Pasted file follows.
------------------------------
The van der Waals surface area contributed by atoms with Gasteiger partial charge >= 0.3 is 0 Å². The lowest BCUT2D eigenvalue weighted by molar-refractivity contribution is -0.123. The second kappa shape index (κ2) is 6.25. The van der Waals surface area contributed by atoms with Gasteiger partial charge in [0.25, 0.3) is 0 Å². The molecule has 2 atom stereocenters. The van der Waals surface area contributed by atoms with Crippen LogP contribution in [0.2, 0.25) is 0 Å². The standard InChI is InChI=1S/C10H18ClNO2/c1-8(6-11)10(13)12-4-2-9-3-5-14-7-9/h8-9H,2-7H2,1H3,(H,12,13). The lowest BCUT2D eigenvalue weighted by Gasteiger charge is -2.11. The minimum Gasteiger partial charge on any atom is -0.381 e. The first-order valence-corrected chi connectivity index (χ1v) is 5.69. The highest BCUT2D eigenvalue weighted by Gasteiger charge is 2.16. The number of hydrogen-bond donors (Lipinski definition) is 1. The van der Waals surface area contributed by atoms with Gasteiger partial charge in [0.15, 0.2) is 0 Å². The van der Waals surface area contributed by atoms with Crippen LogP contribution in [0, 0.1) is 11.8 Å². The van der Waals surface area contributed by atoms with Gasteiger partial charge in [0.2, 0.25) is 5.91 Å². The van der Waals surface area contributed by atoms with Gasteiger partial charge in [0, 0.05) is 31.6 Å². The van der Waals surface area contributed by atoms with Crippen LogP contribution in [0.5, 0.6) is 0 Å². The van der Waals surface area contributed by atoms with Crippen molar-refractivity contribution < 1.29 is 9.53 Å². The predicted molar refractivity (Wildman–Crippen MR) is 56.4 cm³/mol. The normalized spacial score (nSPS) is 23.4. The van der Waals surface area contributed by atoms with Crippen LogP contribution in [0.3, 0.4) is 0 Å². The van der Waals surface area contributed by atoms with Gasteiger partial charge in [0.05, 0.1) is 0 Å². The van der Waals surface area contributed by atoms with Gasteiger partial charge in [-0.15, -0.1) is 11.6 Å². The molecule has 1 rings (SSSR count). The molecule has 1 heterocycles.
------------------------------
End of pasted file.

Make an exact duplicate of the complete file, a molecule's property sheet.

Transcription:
The van der Waals surface area contributed by atoms with Gasteiger partial charge >= 0.3 is 0 Å². The lowest BCUT2D eigenvalue weighted by molar-refractivity contribution is -0.123. The second kappa shape index (κ2) is 6.25. The van der Waals surface area contributed by atoms with Gasteiger partial charge in [0.25, 0.3) is 0 Å². The molecule has 2 atom stereocenters. The van der Waals surface area contributed by atoms with Crippen LogP contribution in [0.2, 0.25) is 0 Å². The standard InChI is InChI=1S/C10H18ClNO2/c1-8(6-11)10(13)12-4-2-9-3-5-14-7-9/h8-9H,2-7H2,1H3,(H,12,13). The lowest BCUT2D eigenvalue weighted by Gasteiger charge is -2.11. The minimum Gasteiger partial charge on any atom is -0.381 e. The first-order valence-corrected chi connectivity index (χ1v) is 5.69. The highest BCUT2D eigenvalue weighted by Gasteiger charge is 2.16. The number of hydrogen-bond donors (Lipinski definition) is 1. The van der Waals surface area contributed by atoms with Gasteiger partial charge in [0.15, 0.2) is 0 Å². The van der Waals surface area contributed by atoms with Crippen LogP contribution in [0, 0.1) is 11.8 Å². The van der Waals surface area contributed by atoms with Gasteiger partial charge in [0.2, 0.25) is 5.91 Å². The van der Waals surface area contributed by atoms with Gasteiger partial charge in [0, 0.05) is 31.6 Å². The van der Waals surface area contributed by atoms with Crippen LogP contribution in [0.5, 0.6) is 0 Å². The van der Waals surface area contributed by atoms with Crippen molar-refractivity contribution < 1.29 is 9.53 Å². The predicted molar refractivity (Wildman–Crippen MR) is 56.4 cm³/mol. The normalized spacial score (nSPS) is 23.4. The van der Waals surface area contributed by atoms with Crippen LogP contribution in [0.3, 0.4) is 0 Å². The van der Waals surface area contributed by atoms with Gasteiger partial charge in [0.05, 0.1) is 0 Å². The van der Waals surface area contributed by atoms with Gasteiger partial charge in [-0.15, -0.1) is 11.6 Å². The molecule has 1 rings (SSSR count). The molecule has 1 heterocycles.